Thoughts From Three: The Year of My Alumni


After the success of Jim Vermeulen's XC Journal in the many falls of Cross Country, we've asked again for him to provide some news and notes once a month. Think of these as the thoughts that cross the mind of your average coach. Up from Section 3, we present you with "Thoughts From Three."


The Year of My Alumni

Honestly, I was happy to see 2017 go. It became the year I lost my brother-in-law, a man of sparkling dry wit and many marathons, to cancer. Bright, brittle sunlight suffused the Connecticut village Town Hall where we gathered for his December memorial service. A grand-daughter teared, faltered, and could not finish her testimonial, comforted gently by her auntie. In those twelve months, now gratefully in the rear-view mirror, several fellow coaches or colleagues had medical scares-shaking us all--but all, fortunately, pulled through. Throughout those long sports seasons, both local and regional stories continued to accumulate about rude spectators and of athletes or parents making demands to what they were not entitled or for what they had not earned. And not a day went by all year without some depressing form of low-grade political behavior in our country. Dumbing down became a marker more aptly applied to politicians than athletes in workouts. Nobody's role models. This fall, the tree leaves reddened out of shame.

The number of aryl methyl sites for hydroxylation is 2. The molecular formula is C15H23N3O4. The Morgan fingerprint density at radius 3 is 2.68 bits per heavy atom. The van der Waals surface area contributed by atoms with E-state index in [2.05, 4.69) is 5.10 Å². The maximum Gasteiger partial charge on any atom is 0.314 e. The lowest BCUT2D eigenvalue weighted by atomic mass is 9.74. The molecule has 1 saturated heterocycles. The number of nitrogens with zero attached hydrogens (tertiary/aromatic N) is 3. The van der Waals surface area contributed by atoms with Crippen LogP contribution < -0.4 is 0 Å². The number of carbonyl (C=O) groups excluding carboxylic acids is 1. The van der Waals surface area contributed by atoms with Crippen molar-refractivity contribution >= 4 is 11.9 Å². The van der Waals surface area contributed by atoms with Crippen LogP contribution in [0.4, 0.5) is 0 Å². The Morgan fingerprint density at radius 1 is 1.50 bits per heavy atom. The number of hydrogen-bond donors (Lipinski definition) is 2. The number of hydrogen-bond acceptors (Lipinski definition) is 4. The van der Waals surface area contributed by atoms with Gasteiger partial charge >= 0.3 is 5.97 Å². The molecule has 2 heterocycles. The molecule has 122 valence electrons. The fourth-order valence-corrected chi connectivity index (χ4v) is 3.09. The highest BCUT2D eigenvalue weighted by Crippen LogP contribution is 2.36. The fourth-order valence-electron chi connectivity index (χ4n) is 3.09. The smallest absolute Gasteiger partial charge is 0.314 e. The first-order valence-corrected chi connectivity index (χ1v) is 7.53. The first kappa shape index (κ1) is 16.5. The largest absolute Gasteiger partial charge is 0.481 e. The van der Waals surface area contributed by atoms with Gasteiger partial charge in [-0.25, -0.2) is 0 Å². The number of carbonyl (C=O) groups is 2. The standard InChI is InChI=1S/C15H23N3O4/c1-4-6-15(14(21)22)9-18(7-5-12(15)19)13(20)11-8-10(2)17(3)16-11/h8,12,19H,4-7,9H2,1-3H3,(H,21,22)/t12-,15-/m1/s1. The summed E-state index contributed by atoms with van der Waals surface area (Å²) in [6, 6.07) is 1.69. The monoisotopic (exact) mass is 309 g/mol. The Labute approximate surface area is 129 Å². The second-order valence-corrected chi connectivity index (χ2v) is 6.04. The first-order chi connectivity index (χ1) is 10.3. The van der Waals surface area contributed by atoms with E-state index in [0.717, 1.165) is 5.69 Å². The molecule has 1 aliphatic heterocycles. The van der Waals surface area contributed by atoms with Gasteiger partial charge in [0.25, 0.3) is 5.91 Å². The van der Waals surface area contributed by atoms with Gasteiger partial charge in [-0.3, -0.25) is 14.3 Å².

Pessimism, though, is a lousy antidote to anything and an abrogation of our coaching responsibilities to young adults. There's no better proof of that than through the athletes--not those currently sweating our workouts but the graduates long gone. The memories are, of course, mixed. "A smooth sea never made a skilled mariner" goes the old English proverb, and I count not a single fondly-recalled alumnus who did not at one time or another, in one fashion or another, red-line my patience meter. No athlete of consequence ever kumbaya'd his or her way through all our shared seasons. But as irony dictates, even the most contrary in that long parade of characters proved that he or she would be well prepared to battle life's idiocies beyond the high school or college years.

 "T-hop," assuming youth are indestructible, rolled the dice one Sunday afternoon in a pickup basketball game almost a decade ago and ankle-twisted his way right out of a national championship relay the following weekend. But that was the same "T-hop" who set school records, who always kept things entertaining with a sharp wit and who more than once insisted after a tough practice or a good race that he was going to have my job someday. Word came before the holidays that he's engaged to be married in 2018--and since he's relocated in the Carolina's, I enjoy temporary job security.

          Morgan years ago displayed the mental and physical toughness that became a program standard. She worked her way to a college national championship, graduated, coached on the college level and migrated to the west coach to marry and raise a family. I've seen the recent pictures. Her two kids are cute as buttons and will, if the genes are true, eventually give her and the husband a run for their money.